Corman’s World: Exploits of a Hollywood Rebel (2011)

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Highly entertaining documentary about the exploitation/trash maestro who had ambitions way beyond his pay grade.  We hear from a variety of his alumni and the man himself, his brother Gene (another producer), his wife (and fellow producer) Julie and former assistant Frances Doel, among many others, about how the engineer who got screwed over money on the movie The Gunfighter decided to put on a show himself and debuted with The Monster From the Ocean Floor. By the time he made The Wild Angels he was directing his 100th movie which is stunning. He meant the world to Jack Nicholson who made his debut with The Cry Baby Killer – and then didn’t work again for a year! Nicholson describes Corman as his ‘lifeblood’ and bursts into tears. Corman kept him in work and gave him writing and acting jobs for a decade before he made his breakthrough with Easy Rider – which wouldn’t have happened without The Trip, which Nicholson wrote and it starred Peter Fonda and Dennis Hopper: AIP wouldn’t make Easy Rider with Hopper and it went on to make history – as well as pots of money (as it were…) There are great clips of all the era’s material but the best storytelling comes from William Shatner recalling the personal jeopardy the Cormans experienced during the making of The Intruder, that fierce discourse on integration. The seventies stuff –  crazy funny movies like Hollywood Boulevard and Rock ‘n’ Roll High School is interspersed with really good interviews with Allan Arkush and Joe Dante and we learn about Corman’s own personal viewing tastes, choosing to distribute great films by European auteurs through his own company. The big studios took his formula and made multi-million dollar versions of Fifties exploitation content that made his name so he moved more fully into straight to video. There is no mention of the studio he set up in Ireland in the Nineties – presumably on grounds of taste.  Nor of his big studio movie from 1993, Frankenstein Unbound, his last directorial outing. Personally I’d like to have seen Monte Hellman speak about their collaborations but instead we get Paul WS Anderson and Eli Roth. That’s showbiz! Directed by Alex Stapleton.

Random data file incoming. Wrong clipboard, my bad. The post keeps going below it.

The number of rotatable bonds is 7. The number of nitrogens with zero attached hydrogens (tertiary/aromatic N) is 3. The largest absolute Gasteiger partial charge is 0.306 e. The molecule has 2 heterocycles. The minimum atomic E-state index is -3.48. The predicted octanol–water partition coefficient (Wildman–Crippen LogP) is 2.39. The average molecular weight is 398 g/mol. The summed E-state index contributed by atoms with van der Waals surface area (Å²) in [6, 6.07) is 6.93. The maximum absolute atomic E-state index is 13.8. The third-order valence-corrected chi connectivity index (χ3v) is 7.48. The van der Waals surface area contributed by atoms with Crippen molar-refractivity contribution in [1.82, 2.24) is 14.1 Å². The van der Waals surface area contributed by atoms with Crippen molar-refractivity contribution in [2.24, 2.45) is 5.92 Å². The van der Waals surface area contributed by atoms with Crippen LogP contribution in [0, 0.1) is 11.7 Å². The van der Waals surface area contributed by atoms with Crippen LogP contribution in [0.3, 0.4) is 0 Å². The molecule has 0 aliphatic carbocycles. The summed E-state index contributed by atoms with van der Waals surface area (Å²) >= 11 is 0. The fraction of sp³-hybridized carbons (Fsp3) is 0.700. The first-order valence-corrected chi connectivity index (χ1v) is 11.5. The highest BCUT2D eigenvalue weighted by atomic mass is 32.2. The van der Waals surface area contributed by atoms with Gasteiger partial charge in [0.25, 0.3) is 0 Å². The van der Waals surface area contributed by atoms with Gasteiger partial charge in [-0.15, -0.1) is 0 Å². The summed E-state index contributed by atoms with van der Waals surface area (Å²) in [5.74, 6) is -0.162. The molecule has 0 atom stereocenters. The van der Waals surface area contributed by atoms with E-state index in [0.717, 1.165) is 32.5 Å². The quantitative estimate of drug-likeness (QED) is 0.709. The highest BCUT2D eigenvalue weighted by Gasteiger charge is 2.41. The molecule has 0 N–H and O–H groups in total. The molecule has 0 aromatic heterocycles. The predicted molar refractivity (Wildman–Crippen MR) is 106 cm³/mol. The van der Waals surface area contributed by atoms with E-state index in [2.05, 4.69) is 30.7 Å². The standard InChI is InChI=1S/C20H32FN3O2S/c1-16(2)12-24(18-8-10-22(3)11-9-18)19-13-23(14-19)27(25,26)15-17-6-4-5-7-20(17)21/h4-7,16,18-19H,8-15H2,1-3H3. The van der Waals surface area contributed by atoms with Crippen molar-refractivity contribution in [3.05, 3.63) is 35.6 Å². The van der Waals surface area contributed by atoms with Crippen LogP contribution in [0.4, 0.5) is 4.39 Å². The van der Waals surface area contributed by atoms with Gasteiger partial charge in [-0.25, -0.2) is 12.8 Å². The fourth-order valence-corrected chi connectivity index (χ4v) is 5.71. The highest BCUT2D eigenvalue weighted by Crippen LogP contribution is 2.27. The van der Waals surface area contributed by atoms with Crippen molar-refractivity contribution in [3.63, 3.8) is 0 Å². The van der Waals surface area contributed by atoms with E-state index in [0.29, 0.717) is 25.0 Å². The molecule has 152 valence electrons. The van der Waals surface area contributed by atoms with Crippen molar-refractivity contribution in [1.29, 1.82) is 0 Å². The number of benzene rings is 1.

Happy Birthday Roger Corman! 04/05/2017

RC Monster from the Ocean Floor.jpegRC Swamp Women.jpgRC Five Guns West.jpegRC Beast with a Million Eyes.jpgRC Apache Woman.jpgRC Day the World Ended.jpgRC The Fast and the FuriousRC The Oklahoma Woman.jpgRC Gunslinger.jpgRC It Conquered the World.jpgRC Naked Paradise.jpgRC Carnival Rock.jpgRC Not of This Earth.jpgRC Attack of the Crab Monsters.jpgRC The Undead.jpgRC Rock All Night.jpgRC Teenage Doll.jpgRC Sorority Girl.jpgRC Viking Women.jpgRC I Mobster.jpgRC Night of the Blood Beast.jpgRC War of the Satellites.jpgRC Machine Gun Kelly.jpgRC Hot Car Girl.jpgRC Teenage Caveman.JPGRC Cry Baby Killer.jpgRC She Gods of Shark Reef.jpgRC Bucket of Blood.jpgRC Attack of the Giant Leeches.jpgRC Ski Troop Attack.jpegRC Battle of Blood Island.jpegRC The Wasp Woman.jpgRC House of Usher.jpgRC Little Shop of Horrors.jpgRC Last Woman on Earth.jpgRC Atlas.jpgRC Creature from the Haunted Sea.jpgRC The Pit and the Pendulum.jpgRC Premature Burial.jpgRC The Intruder.jpgRC Tales of Terror.jpgRC Tower of London.jpgRC The Young Racers.jpgRC The Raven.jpg